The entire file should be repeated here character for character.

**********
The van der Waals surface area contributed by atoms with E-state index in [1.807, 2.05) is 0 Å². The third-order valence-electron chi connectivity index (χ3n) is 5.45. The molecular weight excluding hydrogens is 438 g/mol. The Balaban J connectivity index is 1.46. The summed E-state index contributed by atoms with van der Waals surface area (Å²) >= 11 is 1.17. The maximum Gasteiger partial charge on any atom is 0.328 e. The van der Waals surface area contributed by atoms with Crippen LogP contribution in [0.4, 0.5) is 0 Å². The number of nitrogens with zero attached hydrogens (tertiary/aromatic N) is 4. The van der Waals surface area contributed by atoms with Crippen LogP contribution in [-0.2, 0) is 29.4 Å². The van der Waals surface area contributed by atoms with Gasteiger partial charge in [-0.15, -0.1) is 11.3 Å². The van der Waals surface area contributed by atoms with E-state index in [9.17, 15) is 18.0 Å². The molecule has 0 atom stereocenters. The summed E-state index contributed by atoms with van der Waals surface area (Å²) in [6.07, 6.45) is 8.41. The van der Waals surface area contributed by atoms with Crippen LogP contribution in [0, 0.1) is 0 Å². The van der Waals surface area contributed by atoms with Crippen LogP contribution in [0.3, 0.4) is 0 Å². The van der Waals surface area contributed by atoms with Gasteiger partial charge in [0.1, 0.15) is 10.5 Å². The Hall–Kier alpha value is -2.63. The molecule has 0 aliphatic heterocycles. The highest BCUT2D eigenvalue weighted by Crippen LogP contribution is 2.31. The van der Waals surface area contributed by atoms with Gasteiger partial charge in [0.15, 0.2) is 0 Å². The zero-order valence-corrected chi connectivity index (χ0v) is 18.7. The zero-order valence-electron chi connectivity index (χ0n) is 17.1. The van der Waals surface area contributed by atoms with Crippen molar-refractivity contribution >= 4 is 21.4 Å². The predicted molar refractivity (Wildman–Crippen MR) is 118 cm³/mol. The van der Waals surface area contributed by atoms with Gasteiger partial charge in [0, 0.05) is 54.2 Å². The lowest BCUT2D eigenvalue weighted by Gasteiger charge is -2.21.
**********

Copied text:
The van der Waals surface area contributed by atoms with E-state index in [1.807, 2.05) is 0 Å². The third-order valence-electron chi connectivity index (χ3n) is 5.45. The molecular weight excluding hydrogens is 438 g/mol. The Balaban J connectivity index is 1.46. The summed E-state index contributed by atoms with van der Waals surface area (Å²) >= 11 is 1.17. The maximum Gasteiger partial charge on any atom is 0.328 e. The van der Waals surface area contributed by atoms with Crippen LogP contribution in [0.4, 0.5) is 0 Å². The number of nitrogens with zero attached hydrogens (tertiary/aromatic N) is 4. The van der Waals surface area contributed by atoms with Crippen LogP contribution in [-0.2, 0) is 29.4 Å². The van der Waals surface area contributed by atoms with Gasteiger partial charge in [-0.15, -0.1) is 11.3 Å². The van der Waals surface area contributed by atoms with E-state index in [9.17, 15) is 18.0 Å². The molecule has 0 atom stereocenters. The summed E-state index contributed by atoms with van der Waals surface area (Å²) in [6.07, 6.45) is 8.41. The van der Waals surface area contributed by atoms with Crippen LogP contribution in [0, 0.1) is 0 Å². The van der Waals surface area contributed by atoms with Crippen LogP contribution in [0.3, 0.4) is 0 Å². The van der Waals surface area contributed by atoms with Gasteiger partial charge in [0.1, 0.15) is 10.5 Å². The Hall–Kier alpha value is -2.63. The molecule has 0 aliphatic heterocycles. The highest BCUT2D eigenvalue weighted by Crippen LogP contribution is 2.31. The van der Waals surface area contributed by atoms with Gasteiger partial charge in [0.15, 0.2) is 0 Å². The zero-order valence-corrected chi connectivity index (χ0v) is 18.7. The zero-order valence-electron chi connectivity index (χ0n) is 17.1. The van der Waals surface area contributed by atoms with Crippen molar-refractivity contribution >= 4 is 21.4 Å². The predicted molar refractivity (Wildman–Crippen MR) is 118 cm³/mol. The van der Waals surface area contributed by atoms with Gasteiger partial charge in [0, 0.05) is 54.2 Å². The lowest BCUT2D eigenvalue weighted by Gasteiger charge is -2.21.